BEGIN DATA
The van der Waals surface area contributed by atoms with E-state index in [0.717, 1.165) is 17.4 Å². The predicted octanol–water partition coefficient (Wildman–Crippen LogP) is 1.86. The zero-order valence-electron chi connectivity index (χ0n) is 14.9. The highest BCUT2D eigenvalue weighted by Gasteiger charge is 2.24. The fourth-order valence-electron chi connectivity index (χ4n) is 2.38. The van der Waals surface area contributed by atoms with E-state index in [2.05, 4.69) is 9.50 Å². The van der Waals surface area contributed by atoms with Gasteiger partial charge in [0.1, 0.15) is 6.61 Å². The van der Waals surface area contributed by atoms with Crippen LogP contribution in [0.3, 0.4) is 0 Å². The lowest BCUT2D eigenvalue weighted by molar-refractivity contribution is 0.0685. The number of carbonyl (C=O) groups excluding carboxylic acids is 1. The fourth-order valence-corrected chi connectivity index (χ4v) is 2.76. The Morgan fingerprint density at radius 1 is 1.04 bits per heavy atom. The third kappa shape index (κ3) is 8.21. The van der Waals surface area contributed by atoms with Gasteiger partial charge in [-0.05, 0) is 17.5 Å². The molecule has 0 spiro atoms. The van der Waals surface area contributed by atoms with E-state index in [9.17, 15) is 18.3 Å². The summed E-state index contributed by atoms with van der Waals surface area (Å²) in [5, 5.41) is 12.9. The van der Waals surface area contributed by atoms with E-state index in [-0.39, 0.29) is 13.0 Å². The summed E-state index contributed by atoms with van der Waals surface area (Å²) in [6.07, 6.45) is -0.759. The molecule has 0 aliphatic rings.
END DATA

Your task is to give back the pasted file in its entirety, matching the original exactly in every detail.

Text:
The van der Waals surface area contributed by atoms with E-state index in [0.717, 1.165) is 17.4 Å². The predicted octanol–water partition coefficient (Wildman–Crippen LogP) is 1.86. The zero-order valence-electron chi connectivity index (χ0n) is 14.9. The highest BCUT2D eigenvalue weighted by Gasteiger charge is 2.24. The fourth-order valence-electron chi connectivity index (χ4n) is 2.38. The van der Waals surface area contributed by atoms with E-state index in [2.05, 4.69) is 9.50 Å². The van der Waals surface area contributed by atoms with Gasteiger partial charge in [0.1, 0.15) is 6.61 Å². The van der Waals surface area contributed by atoms with Crippen LogP contribution in [0.3, 0.4) is 0 Å². The lowest BCUT2D eigenvalue weighted by molar-refractivity contribution is 0.0685. The number of carbonyl (C=O) groups excluding carboxylic acids is 1. The fourth-order valence-corrected chi connectivity index (χ4v) is 2.76. The Morgan fingerprint density at radius 1 is 1.04 bits per heavy atom. The third kappa shape index (κ3) is 8.21. The van der Waals surface area contributed by atoms with Gasteiger partial charge in [-0.05, 0) is 17.5 Å². The molecule has 0 spiro atoms. The van der Waals surface area contributed by atoms with E-state index in [9.17, 15) is 18.3 Å². The summed E-state index contributed by atoms with van der Waals surface area (Å²) in [5, 5.41) is 12.9. The van der Waals surface area contributed by atoms with E-state index in [-0.39, 0.29) is 13.0 Å². The summed E-state index contributed by atoms with van der Waals surface area (Å²) in [6.07, 6.45) is -0.759. The molecule has 0 aliphatic rings.